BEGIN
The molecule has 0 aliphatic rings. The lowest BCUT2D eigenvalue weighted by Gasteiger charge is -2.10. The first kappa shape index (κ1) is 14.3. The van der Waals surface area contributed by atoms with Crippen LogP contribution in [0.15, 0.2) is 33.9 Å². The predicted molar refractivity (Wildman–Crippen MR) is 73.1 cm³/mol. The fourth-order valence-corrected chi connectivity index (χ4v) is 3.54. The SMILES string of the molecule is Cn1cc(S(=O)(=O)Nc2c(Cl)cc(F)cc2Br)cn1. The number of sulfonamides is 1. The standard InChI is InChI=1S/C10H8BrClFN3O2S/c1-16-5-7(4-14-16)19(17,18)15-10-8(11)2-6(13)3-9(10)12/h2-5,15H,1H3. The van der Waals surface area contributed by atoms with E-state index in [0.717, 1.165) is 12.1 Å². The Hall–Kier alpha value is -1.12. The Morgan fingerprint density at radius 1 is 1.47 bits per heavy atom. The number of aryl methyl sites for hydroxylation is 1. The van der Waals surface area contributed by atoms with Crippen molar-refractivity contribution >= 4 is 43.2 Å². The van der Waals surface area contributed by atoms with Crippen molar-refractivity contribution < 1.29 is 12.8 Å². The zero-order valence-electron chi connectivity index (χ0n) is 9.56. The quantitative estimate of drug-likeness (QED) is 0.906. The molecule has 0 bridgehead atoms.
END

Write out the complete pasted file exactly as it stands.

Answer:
The molecule has 0 aliphatic rings. The lowest BCUT2D eigenvalue weighted by Gasteiger charge is -2.10. The first kappa shape index (κ1) is 14.3. The van der Waals surface area contributed by atoms with Crippen LogP contribution in [0.15, 0.2) is 33.9 Å². The predicted molar refractivity (Wildman–Crippen MR) is 73.1 cm³/mol. The fourth-order valence-corrected chi connectivity index (χ4v) is 3.54. The SMILES string of the molecule is Cn1cc(S(=O)(=O)Nc2c(Cl)cc(F)cc2Br)cn1. The number of sulfonamides is 1. The standard InChI is InChI=1S/C10H8BrClFN3O2S/c1-16-5-7(4-14-16)19(17,18)15-10-8(11)2-6(13)3-9(10)12/h2-5,15H,1H3. The van der Waals surface area contributed by atoms with E-state index in [0.717, 1.165) is 12.1 Å². The Hall–Kier alpha value is -1.12. The Morgan fingerprint density at radius 1 is 1.47 bits per heavy atom. The number of aryl methyl sites for hydroxylation is 1. The van der Waals surface area contributed by atoms with Crippen molar-refractivity contribution >= 4 is 43.2 Å². The van der Waals surface area contributed by atoms with Crippen molar-refractivity contribution < 1.29 is 12.8 Å². The zero-order valence-electron chi connectivity index (χ0n) is 9.56. The quantitative estimate of drug-likeness (QED) is 0.906. The molecule has 0 bridgehead atoms.